And now for something critical: what the hell happened here? Or, more diplomatically: why does season three, episode seven of Orange is the New Black feel so off? To be fair, there seemed to be a gradual downward trend happening since the season opener thanks to some static character development, but there were so many things in this episode that were just wrong. And it’s a shame! It had a really great title.
Alex’s backstory was a wasted opportunity that only accomplished cementing of her paranoia and mirroring the present-day action of Lolly’s creepiness. She’s sad about her mother dying, so she jets off to Paris on a coke and E-fueled binge and is a bad influence on her drug ring friend Fahri to the point that Kubra kills him… and I’m still not entirely sure why. “I have lots of friends. Remember that,” Kubra says to Alex in a line so obvious he may as well have been twirling his mustache. Everything in her backstory this episode was covered in season two, and to not spend this time developing another character was a misuse of valuable screen time.
Another misuse of time that’s already gotten tedious is this season’s focus on the bureaucracy of the privatized prison system. I get it. I got it in episode four when Caputo took the corporate bigwigs on a tour of Litchfield and all of their concerns were about money. I get it every time Danny and Caputo have a conversation. To have belabored the point to the extent that we’re now in a board room with executives pushing bullshit around the room is downright irresponsible, and the scene was as boring as it would be if we were sitting at that table. (If it weren’t for Cheryl’s inappropriate and hilarious outburst I’d call the whole thing a wash.) It’s not to say that the corporate hive mind isn’t worth commenting on; it is, just not to the extent at which it’s becoming a major theme.
More than anything, some odd directorial choices made this episode feel like it just didn’t fit into the beautiful puzzle that is this television show. The shots that made up Alex’s psychedelic dancing montage were a filmmaking trope everyone’s seen a million times. In a more ridiculous montage, Pennsatucky and CO Coates feeding the ducks with donuts felt like it came from a bad romcom and it may as well have had Yakety Sax playing over it. And the absurdity of Piper’s panty monologue on the table in the yard with the “call to arms” musical underscore just doesn’t make sense in this show. Could it have fit in perfectly as a Jeff Winger speech from Community? Absolutely. But Orange is the New Black has absolutely nothing in common with a show as self-aware and charmingly ridiculous as Community. This episode was directed by one of the show’s producers, who tellingly has a mere two other directing credits to his name. (And, fortunately for us, it’s the only OINTB episode he’s directed.) It’s not entirely his fault, though; it’s obvious that some regrettable writing led to a less-than-great episode. Regardless, to say “Fear, and Other Smells” is derivative is putting it mildly.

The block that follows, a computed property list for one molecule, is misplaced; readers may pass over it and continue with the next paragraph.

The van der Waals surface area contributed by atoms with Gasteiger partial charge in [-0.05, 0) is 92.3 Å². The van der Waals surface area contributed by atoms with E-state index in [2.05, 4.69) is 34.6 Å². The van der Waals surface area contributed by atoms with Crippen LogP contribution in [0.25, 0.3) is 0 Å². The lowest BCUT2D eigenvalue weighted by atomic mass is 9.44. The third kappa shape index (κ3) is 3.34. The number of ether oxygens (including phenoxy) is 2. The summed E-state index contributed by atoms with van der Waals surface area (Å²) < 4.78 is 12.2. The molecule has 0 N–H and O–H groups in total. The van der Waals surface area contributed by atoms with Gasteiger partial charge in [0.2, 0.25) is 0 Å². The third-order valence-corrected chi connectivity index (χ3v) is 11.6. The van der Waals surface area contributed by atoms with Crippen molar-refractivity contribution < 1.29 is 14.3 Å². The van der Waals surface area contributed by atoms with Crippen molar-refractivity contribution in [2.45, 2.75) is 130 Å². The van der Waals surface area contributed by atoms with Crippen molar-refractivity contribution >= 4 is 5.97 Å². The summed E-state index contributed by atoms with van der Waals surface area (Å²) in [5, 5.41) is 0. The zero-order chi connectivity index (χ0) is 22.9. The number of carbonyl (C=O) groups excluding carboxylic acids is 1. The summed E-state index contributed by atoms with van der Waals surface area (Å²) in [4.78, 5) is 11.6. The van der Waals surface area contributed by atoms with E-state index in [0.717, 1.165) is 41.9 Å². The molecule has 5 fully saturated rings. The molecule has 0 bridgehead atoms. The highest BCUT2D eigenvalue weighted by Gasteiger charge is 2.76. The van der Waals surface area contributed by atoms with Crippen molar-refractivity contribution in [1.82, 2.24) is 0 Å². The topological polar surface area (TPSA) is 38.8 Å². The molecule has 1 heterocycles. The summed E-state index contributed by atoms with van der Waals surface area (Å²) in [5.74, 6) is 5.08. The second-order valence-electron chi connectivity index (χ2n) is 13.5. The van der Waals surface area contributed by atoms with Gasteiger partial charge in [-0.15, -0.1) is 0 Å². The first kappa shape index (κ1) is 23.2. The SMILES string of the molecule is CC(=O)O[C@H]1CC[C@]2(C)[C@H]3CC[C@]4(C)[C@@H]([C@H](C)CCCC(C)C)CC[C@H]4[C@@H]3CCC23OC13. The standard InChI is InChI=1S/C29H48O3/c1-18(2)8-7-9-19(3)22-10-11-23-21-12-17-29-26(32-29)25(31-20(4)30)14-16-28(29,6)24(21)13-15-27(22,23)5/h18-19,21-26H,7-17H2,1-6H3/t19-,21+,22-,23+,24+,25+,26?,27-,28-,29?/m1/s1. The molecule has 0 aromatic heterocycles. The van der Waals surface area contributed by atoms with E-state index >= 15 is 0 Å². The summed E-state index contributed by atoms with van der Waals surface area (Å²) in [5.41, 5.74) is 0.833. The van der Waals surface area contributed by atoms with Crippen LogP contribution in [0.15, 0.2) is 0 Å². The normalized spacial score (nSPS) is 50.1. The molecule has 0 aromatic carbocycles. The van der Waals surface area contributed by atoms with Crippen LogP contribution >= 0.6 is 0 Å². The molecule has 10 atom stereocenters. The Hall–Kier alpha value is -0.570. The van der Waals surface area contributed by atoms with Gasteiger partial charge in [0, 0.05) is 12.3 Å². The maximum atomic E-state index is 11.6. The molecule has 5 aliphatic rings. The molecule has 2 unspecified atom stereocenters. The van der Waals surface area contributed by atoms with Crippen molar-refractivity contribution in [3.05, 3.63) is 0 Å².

At least this episode had a couple of bright spots, like Crazy Eyes’ sudden popularity with her erotic saga “The Timehump Chronicles” and Poussey’s surprisingly emotional reaction to its plot twists, and Pennsatucky’s analysis of the existential crises of a donut eating another donut. But I’m afraid such a misguided episode may have derailed the rest of the season. The focus is shifting from the inner workings of troubled women to obvious social commentary. Even still, I can’t wait to hear more about Admiral Rodcocker.
– Poor Daya. Her circumstances are unfortunate, but her plotline is just tiresome.
– Even more tiresome, the shared plotline of Gloria and Sophia. Can they have some personalities, please?
– As much as I wasn’t a fan of the treatment of Piper’s monologue, Taylor Schilling really went for it. Thanks to her it was moderately enjoyable.
– C.O. Coates has an interesting face. He’s kinda cute but he’s also kind of skeezy.
– Best line of the episode: “Washer and dryer in the building. Math tutor. Shit involving horses.”
– Close second: “What does a maple log know about making donuts?”